It is important to recognise the mole as a living mammal and to provide full consideration to its welfare whilst under the control of man in any way to reduce possible unnecessary suffering.

.2, Before commencement of work make a full risk assessment of the area
consider the personal and /or risks to third parties or other non target species.Risks need to be evaluated and measures taken to reduce and/or remove potential harm from any possible actions that will or maybe undertaken in the works of mole removal

.3, Consider the use of the area/s
Always consider the use of the area where you are required to work and what type of device would be beneficial and achieve the results to that location.The choice of device is a personal preference but must be appropriate to its ability to control the target mole in the best and most humane way possible but also correct to the location to avoid possible detection or interference from unauthorized persons.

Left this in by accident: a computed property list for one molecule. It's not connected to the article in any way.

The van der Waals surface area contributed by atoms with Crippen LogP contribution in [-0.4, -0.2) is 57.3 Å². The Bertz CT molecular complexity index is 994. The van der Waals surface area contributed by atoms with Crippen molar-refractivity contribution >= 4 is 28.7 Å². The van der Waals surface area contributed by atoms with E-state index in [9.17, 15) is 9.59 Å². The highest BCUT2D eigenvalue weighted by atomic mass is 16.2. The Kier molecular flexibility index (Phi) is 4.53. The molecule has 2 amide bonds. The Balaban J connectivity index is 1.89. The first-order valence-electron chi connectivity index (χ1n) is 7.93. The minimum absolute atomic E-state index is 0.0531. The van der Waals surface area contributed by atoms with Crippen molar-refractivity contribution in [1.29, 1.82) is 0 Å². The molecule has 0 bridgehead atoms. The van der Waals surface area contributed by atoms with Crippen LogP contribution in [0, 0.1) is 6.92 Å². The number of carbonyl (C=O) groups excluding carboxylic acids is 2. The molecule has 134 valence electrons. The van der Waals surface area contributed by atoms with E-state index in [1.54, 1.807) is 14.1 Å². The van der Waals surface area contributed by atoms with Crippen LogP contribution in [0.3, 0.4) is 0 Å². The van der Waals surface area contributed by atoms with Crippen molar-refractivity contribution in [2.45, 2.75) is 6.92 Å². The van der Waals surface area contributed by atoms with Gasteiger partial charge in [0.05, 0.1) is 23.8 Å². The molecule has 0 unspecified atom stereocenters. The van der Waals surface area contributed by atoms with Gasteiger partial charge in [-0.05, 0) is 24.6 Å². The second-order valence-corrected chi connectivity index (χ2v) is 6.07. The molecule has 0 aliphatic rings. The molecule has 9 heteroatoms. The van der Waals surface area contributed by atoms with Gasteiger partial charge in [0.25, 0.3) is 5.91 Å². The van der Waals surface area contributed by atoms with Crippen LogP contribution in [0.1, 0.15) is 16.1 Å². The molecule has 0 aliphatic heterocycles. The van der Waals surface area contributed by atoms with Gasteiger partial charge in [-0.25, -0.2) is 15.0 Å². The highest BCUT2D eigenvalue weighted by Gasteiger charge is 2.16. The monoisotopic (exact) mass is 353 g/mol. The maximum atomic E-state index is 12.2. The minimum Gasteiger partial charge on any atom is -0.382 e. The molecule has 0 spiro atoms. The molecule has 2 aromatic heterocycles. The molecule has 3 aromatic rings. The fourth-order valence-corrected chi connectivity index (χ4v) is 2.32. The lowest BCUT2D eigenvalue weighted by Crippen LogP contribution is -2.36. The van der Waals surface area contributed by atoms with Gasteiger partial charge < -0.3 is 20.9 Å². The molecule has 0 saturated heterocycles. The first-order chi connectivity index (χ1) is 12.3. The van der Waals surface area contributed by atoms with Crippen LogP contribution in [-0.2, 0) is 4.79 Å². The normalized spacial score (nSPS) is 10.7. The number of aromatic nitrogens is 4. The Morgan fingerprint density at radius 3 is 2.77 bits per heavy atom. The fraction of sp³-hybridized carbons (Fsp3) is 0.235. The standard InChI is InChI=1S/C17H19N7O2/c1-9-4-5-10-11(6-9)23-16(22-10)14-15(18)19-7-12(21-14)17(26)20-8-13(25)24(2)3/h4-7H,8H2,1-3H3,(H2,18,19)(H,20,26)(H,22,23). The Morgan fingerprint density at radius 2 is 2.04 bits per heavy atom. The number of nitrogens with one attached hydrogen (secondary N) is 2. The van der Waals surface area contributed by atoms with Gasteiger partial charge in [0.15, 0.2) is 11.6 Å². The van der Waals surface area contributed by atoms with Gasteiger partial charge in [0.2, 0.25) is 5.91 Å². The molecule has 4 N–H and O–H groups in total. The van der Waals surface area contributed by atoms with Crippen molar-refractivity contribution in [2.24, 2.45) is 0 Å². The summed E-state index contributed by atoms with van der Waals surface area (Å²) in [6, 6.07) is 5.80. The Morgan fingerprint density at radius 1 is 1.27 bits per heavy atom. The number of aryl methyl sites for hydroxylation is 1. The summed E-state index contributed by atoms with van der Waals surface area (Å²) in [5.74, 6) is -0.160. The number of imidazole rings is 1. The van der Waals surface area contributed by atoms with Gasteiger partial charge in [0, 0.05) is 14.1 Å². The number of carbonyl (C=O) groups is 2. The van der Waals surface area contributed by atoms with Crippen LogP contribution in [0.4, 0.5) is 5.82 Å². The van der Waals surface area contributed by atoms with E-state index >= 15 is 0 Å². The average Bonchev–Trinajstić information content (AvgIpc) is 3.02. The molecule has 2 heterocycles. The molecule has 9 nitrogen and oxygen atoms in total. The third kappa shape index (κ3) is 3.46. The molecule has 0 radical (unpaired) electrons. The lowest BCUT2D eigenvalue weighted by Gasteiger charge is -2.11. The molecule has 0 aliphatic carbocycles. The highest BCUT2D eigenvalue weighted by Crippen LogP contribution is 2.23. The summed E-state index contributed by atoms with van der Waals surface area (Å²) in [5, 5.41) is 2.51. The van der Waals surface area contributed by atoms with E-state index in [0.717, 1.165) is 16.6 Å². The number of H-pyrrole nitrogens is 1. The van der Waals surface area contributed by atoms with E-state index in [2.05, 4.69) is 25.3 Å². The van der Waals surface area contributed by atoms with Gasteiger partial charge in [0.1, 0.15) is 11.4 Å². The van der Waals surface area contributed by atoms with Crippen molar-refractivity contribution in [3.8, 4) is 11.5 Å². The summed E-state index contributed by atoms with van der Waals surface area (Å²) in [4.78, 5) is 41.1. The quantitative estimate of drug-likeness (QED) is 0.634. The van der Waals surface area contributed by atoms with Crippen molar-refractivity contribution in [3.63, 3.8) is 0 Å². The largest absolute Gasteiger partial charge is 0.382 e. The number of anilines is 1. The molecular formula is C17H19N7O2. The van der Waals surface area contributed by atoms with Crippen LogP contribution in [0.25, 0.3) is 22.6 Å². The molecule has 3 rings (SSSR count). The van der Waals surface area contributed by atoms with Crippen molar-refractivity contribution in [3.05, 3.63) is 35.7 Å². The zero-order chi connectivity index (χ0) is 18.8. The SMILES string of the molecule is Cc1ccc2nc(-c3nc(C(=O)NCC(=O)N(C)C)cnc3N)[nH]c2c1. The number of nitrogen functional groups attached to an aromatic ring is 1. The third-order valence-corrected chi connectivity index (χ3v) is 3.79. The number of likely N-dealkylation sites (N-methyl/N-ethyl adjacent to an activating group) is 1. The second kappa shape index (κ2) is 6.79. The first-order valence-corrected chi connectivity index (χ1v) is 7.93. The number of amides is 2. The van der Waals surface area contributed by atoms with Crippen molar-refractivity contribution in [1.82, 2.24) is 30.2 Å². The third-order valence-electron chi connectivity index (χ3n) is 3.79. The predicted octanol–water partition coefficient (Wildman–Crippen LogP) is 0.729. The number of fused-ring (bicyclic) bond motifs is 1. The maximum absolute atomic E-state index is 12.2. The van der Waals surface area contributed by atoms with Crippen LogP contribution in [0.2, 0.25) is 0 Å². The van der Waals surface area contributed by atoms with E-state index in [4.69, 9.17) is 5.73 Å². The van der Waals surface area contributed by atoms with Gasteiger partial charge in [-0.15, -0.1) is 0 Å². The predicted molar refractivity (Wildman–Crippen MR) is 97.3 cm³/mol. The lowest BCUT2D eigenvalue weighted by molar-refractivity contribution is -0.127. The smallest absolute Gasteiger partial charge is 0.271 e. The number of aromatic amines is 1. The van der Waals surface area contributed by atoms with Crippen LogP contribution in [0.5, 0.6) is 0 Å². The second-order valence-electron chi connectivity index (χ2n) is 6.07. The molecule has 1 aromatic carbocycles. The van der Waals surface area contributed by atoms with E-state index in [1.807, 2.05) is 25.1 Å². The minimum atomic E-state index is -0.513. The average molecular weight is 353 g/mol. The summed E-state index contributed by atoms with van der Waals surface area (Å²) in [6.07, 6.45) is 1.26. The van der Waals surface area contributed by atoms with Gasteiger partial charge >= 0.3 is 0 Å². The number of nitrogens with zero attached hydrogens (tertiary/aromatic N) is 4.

.4, Only use good quality proven devices that are in good working order.
There are currently no approvals for devices used for moles. This allows unsuitable devices to be utilized. If providing a business service, it would be advisable that commercially available devices are purchased from a reputable supplier. However, even suppliers will offer devices of different standards so judge your choice intelligently. The use of inappropriate devices could result in unnecessary suffering, possible prosecution, and/or failure to complete the task. Research the devices carefully and evaluate the operation of all that you may consider for use before placement is made.

5, Always consider the risks to the use of a mechanical device.